But your faith demands far subtler insight: the bread is Christ’s body, the cup is Christ’s blood.

Faith can grasp the fundamentals quickly, succinctly, yet it hungers for a fuller account of the matter.

As the prophet says, “Unless you believe, you will not understand.” [Is. 7.9; Septuagint] So you can say to me, “You urged us to believe; now explain, so we can understand.”

Inside each of you, thoughts like these are rising: “Our Lord Jesus Christ, we know the source of his flesh; he took it from the Virgin Mary. Like any infant, he was nursed and nourished; he grew; became a youngster; suffered persecution from his own people. To the wood he was nailed; on the wood he died; from the wood, his body was taken down and buried. On the third day (as he willed) he rose; he ascended bodily into heaven whence he will come to judge the living and the dead. There he dwells even now, seated at God’s right.

So how can bread be his body? And what about the cup? How can it (or what it contains) be his blood?”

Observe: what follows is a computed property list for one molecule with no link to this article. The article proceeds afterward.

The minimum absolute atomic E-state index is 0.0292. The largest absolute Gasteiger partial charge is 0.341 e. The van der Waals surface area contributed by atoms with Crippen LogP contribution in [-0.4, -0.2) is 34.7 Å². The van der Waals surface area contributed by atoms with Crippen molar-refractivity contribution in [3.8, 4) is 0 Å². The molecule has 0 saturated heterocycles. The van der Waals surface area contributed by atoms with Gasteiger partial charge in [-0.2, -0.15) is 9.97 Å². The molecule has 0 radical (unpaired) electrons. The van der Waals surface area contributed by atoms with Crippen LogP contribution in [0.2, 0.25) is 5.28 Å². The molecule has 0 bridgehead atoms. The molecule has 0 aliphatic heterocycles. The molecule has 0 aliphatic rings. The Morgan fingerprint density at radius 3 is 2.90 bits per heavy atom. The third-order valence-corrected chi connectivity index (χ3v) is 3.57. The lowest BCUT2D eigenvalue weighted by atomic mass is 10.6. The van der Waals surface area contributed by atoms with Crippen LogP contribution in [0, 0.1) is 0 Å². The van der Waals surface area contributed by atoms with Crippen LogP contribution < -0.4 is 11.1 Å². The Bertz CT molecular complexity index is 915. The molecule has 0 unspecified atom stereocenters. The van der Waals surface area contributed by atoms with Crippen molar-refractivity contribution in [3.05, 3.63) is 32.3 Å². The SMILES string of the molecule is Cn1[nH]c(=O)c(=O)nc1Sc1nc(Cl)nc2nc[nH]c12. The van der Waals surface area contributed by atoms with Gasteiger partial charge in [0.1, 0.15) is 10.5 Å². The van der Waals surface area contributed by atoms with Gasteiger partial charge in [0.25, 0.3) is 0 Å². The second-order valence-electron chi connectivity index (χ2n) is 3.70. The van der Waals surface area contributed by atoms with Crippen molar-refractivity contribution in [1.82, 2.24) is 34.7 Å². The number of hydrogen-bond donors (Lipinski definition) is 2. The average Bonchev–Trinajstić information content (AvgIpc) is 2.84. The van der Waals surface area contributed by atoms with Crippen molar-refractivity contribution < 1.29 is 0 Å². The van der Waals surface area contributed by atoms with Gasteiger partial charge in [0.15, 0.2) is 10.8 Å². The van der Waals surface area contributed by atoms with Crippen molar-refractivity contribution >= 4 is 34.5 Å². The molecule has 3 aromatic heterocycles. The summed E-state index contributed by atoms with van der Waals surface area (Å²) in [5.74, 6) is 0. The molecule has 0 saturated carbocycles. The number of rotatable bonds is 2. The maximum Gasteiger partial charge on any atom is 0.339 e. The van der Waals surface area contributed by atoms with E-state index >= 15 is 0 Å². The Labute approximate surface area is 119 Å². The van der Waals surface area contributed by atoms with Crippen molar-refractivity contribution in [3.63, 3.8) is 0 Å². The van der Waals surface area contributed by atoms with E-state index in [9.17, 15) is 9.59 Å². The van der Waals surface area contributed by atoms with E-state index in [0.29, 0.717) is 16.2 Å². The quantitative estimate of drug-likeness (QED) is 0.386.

My friends, these realities are called sacraments because in them one thing is seen, while another is grasped. What is seen is a mere physical likeness; what is grasped bears spiritual fruit.

So now, if you want to understand the body of Christ, listen to the Apostle Paul speaking to the faithful: “You are the body of Christ, member for member.” [1 Cor. 12.27]

If you, therefore, are Christ’s body and members, it is your own mystery that is placed on the Lord’s table! It is your own mystery that you are receiving! You are saying “Amen” to what you are: your response is a personal signature, affirming your faith. When you hear “The body of Christ”, you reply “Amen.” Be a member of Christ’s body, then, so that your “Amen” may ring true!

But what role does the bread play? We have no theory of our own to propose here; listen, instead, to what Paul says about this sacrament: “The bread is one, and we, though many, are one body.” [1 Cor. 10.17]